Tara: I think “Maybe Forever” was very hypnotic, but very elusive. And I couldn’t help but notice there were a lot of walkouts. What have been your responses around the world like to this?
Meg Stuart: I think our work is individually challenging anyway, even for audiences that we do in Europe. And we’re very aware of that. The responses vary, and I think it also matters if people know our work before, and to see this particular performance, how did Meg and Philip come together, there’s another line of questioning going on. Yeah.
It depends also very much… I don’t say we depend on the audience, but you’ll be surprised the circularity, the connection of the audience, even in a piece the circularity isn’t obvious. I think in a sense it does affect us, but we’ve been making our work for a number of years, and it won’t please everyone.
Tara: I’m interested to know how you deal with it. How you deal with, you know, continuing to produce challenging work, and continuing to push audiences.
Meg: One thing about that: I feel very lucky to make work in larger scales, to really work in a certain scale, you’re also working in bigger theatres, there are more people who will come who don’t really know the work and who aren’t up for that challenge.
Philippe: It also took me some time to accept it and to work for it. But there’s still many people who like the work and find it interesting.
In the long run I believe in the live arts beyond primarily or spectacular in a way, and so I don’t really have a choice, I’m to very good at… My brother used to say, “Why don’t you do musical theatre?” I’ll never be able to do it. And on the other hand I can say, “I’m in Singapore.” How many Austrian choreographers will be able to say they’ve been here?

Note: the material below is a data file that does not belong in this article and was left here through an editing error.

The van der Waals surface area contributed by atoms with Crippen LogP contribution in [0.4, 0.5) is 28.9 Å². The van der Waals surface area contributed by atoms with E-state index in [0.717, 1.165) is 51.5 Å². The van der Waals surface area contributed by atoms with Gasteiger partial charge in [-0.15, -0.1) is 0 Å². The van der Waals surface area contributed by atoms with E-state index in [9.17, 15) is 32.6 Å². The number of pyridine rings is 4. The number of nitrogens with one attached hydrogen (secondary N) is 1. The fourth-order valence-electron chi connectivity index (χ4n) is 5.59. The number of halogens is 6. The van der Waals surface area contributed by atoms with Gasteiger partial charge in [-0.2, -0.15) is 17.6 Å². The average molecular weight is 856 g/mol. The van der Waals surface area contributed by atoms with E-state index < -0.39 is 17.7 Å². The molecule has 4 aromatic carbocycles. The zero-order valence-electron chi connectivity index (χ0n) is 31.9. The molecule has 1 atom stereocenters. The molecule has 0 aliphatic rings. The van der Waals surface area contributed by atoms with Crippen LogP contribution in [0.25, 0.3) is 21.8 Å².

I’ve been getting older, and as I get older, I think I get more generous. I think I’m being as generous as I can. It’s so easy to be disappointed and not like something these days. So in a way, it’s up to all of us, not just the people on stage.
My personal take: it also made me impatient, but I couldn’t just cast it aside because the core idea was actually very clear… it just didn’t contain enough spectacle to please that entertainment-hungry monster in my brain. Don’t know whether to be complimented that Arts Fest is entrusting us with such difficult work or be pissed at the fact that I passed up Emily for this.
I took maybe five or six or seven naps in the middle and after that it wasn’t so bad. Unlike Jeffrey Tan, however, I did not feel the urge to join the dancers on the stage and dance.
Former Arts Fest Worker: I think it was a complete waste of time.
FAFW: They didn’t put in any effort. They hadn’t prepared.
YS: I was kind of expecting that from the brief.
FAFW: But it’s wrong to charge money for that. You have a responsibility to the audience.
YS: We got a chocolate bar.
I’m more generous than FAFW (whom I bumped into in the train on the way to “Maybe Forever”.) Nonetheless, I’ll have to confess that I was feeling kinda premenstrual before this show. One like to thinks Ihe’s generous and supportive and nurturing of all artists, especially indie and experimental Singaporean artists, but dammit, why was I doing this blog, commenting on other people’s artworks when I should be making them myself? Why, YS, why?
(Answer: because it’s easier to criticize than to build. 他妈的…)